• On Vanishing (Bokaer-Cage)

Photo © Michael Hart, 2011

Just over a year ago, in The Cello in Art (3), I posted about the American choreographer Jonah Bokaer, who had just premiered a piece to music by John Cage at the Guggenheim Museum in New York. To mark the centenary today of the birth of John Cage, I’m posting a link to a video of that performance of On Vanishing which I discovered yesterday on YouTube.  All the info is on the YouTube site, except to observe that Bokaer himself does not appear until around four and a half minutes before the end.

• Markevitch conducting Ravel

Thanks again to my friend Justin in Madrid, I’ve been watching a video from 1965 of Igor Markevitch conducting Ravel’s Suite no.2 from Daphnis et Chloé in Japan.  It’s electrifying.

Next week, I’m going to see Rattle conducting the Berlin PO at the Proms, and the Ravel ends their first programme. It will make for an interesting comparison.  But I bet Rattle’s baton will be a good deal shorter.

• Silence is Relative

Listening to the adventurous and surprisingly fulfilling radio experience of tonight’s John Cage Prom, I’ve been reminding myself of my own encounters with him and his music.

Back in the 1970s, when I was teaching at Queen’s University, Belfast, I performed Cage’s Sonatas and Interludes. This was a challenging proposition, not least interpreting his requirements for the preparation of the piano.  His list of inserted items was one of found objects, so I followed suit, using bolts, nuts, and other items that came closest to his own treasure hunt thirty years earlier.  Hence, as is clear from the photo above, plastic rawl plugs and the rubber feet of music stands, cut in half.  It was a memorable evening, at least for me, as the pitch relationship between keyboard and soundboard was contrary to custom and practice!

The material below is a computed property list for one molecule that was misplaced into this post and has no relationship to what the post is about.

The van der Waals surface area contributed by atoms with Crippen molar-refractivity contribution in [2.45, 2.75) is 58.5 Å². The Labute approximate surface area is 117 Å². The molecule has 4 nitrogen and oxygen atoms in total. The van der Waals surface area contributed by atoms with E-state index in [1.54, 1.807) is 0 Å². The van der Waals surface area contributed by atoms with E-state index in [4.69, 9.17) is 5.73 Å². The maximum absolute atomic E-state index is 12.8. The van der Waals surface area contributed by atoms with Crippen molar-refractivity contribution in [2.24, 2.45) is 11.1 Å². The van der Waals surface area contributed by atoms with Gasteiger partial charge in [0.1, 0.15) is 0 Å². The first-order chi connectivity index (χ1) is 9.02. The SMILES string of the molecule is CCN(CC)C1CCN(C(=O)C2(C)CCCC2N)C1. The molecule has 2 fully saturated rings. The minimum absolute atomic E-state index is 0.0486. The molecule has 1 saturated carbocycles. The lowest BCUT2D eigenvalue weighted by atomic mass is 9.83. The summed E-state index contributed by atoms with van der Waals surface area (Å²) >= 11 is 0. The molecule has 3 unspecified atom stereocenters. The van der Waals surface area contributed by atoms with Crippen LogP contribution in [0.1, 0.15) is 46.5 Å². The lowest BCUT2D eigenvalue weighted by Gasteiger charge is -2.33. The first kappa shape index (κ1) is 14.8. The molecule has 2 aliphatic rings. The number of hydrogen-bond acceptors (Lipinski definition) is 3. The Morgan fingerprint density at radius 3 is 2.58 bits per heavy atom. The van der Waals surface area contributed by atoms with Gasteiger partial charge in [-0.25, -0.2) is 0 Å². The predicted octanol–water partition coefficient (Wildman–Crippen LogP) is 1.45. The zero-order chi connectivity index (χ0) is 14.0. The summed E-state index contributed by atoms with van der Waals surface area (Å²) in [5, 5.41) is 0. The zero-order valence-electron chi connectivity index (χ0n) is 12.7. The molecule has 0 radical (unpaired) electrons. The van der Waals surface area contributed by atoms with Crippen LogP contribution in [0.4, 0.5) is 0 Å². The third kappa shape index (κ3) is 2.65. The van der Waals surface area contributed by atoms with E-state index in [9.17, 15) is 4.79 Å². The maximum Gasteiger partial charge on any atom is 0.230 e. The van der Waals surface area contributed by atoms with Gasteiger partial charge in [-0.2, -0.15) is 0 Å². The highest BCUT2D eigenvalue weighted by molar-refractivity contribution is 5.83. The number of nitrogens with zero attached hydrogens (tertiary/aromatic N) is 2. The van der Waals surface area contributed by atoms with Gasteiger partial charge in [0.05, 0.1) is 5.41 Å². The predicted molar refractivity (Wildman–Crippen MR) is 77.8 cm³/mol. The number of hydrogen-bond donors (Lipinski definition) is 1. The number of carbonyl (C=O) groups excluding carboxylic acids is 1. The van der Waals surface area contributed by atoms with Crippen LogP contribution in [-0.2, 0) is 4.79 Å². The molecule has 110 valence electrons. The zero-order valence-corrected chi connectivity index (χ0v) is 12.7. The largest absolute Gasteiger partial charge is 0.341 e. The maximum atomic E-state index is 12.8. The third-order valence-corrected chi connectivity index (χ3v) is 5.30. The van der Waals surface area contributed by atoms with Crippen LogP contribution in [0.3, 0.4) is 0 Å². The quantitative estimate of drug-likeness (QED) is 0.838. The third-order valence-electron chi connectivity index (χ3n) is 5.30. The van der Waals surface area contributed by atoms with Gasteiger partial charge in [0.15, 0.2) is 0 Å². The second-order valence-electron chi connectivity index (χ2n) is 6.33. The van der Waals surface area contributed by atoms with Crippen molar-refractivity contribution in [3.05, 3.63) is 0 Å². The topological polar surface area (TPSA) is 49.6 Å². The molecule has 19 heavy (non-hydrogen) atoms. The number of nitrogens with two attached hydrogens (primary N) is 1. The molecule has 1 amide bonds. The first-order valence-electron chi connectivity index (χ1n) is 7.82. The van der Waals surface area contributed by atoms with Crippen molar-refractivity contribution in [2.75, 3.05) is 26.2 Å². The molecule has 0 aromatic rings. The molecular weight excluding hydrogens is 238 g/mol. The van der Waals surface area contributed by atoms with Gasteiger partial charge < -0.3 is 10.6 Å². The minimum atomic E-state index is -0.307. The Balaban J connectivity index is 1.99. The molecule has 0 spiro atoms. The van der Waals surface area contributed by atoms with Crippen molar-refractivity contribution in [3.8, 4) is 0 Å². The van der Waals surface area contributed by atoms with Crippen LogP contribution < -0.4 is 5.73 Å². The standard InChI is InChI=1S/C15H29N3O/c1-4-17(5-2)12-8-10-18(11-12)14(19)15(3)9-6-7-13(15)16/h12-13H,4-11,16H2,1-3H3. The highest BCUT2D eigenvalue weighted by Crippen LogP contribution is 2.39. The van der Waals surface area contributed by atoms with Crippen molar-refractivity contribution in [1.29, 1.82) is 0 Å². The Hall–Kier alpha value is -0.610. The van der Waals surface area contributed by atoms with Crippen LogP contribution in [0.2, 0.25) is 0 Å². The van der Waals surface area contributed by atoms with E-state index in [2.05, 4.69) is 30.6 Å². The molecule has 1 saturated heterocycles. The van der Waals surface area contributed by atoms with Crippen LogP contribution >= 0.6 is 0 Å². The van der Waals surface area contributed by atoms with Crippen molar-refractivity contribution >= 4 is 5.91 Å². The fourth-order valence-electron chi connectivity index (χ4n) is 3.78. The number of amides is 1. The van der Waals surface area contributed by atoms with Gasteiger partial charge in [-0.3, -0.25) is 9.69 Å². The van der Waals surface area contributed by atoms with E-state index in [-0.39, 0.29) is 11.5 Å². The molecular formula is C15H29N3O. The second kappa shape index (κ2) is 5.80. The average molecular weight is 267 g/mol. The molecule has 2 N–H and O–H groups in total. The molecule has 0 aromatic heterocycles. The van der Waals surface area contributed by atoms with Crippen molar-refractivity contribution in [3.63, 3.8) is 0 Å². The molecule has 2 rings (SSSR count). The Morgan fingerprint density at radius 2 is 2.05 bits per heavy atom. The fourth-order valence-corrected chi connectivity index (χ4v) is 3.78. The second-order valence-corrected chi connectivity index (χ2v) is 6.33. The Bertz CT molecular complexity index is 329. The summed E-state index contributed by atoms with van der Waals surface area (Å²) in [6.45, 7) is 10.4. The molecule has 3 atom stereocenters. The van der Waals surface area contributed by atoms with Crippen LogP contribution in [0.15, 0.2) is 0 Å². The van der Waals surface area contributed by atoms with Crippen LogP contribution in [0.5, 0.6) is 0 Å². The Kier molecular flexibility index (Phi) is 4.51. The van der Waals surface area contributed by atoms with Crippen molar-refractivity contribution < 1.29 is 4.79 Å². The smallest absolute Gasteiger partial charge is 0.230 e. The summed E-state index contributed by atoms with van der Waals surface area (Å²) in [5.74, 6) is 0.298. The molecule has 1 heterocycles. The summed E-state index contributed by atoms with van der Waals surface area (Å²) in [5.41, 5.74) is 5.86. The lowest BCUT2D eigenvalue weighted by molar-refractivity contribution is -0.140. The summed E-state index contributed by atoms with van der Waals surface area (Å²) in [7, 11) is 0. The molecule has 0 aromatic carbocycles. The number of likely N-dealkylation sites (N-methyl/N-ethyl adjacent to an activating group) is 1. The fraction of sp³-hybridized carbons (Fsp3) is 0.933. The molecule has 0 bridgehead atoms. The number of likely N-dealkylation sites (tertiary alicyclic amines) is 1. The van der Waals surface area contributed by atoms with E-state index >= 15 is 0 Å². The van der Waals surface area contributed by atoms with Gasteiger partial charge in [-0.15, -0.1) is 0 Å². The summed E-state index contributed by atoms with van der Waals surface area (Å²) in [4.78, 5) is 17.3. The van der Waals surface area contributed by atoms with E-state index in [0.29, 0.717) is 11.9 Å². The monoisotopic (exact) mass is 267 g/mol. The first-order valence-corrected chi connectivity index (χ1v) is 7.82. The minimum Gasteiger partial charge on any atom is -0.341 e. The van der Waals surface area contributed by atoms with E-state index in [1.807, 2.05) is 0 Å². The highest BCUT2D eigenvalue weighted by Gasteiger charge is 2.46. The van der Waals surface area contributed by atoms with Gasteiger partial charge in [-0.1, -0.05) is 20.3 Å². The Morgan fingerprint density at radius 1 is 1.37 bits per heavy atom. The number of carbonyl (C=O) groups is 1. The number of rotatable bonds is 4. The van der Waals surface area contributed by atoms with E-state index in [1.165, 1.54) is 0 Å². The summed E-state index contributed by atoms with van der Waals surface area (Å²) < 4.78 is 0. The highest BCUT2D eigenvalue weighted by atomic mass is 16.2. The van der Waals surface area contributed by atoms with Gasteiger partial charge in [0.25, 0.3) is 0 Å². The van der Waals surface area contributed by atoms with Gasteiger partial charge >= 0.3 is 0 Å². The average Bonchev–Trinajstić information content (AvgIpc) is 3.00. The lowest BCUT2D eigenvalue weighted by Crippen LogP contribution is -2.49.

Later, in the early 1990s, when I was working at BBC Radio 3, I went to New York for the ‘Bang On A Can’ festival. Through my friends Julia Wolfe, Michael Gordon and David Lang, who founded the festival in 1987, I had an opportunity to meet Cage. His gentleness of spirit was legendary, and so it was on that occasion.  The only other composer who has come near to this, in my own experience, has been Jonathan Harvey.  Both have a profound spiritual and philosophical understanding that makes my interest in Zen Buddhism mere dabbling.

The encounter with Cage that made the most impact took place when I was much younger, when I was an undergraduate.  With my fellow student Jolyon Laycock, I made a trip down to London to spend an afternoon with John Cage and his longtime collaborator, the pianist David Tudor.  The venue was a large theatre, now the multi-screen Odeon Cinema, in Shaftesbury Avenue.  We sat in the Gods, looking down on Tudor operating ring-modulation equipment in the pit and a quasi drawing-room on stage.  There were two rows of small pictures, one above the other, in identically sized frames hanging across the stage and with an armchair in front.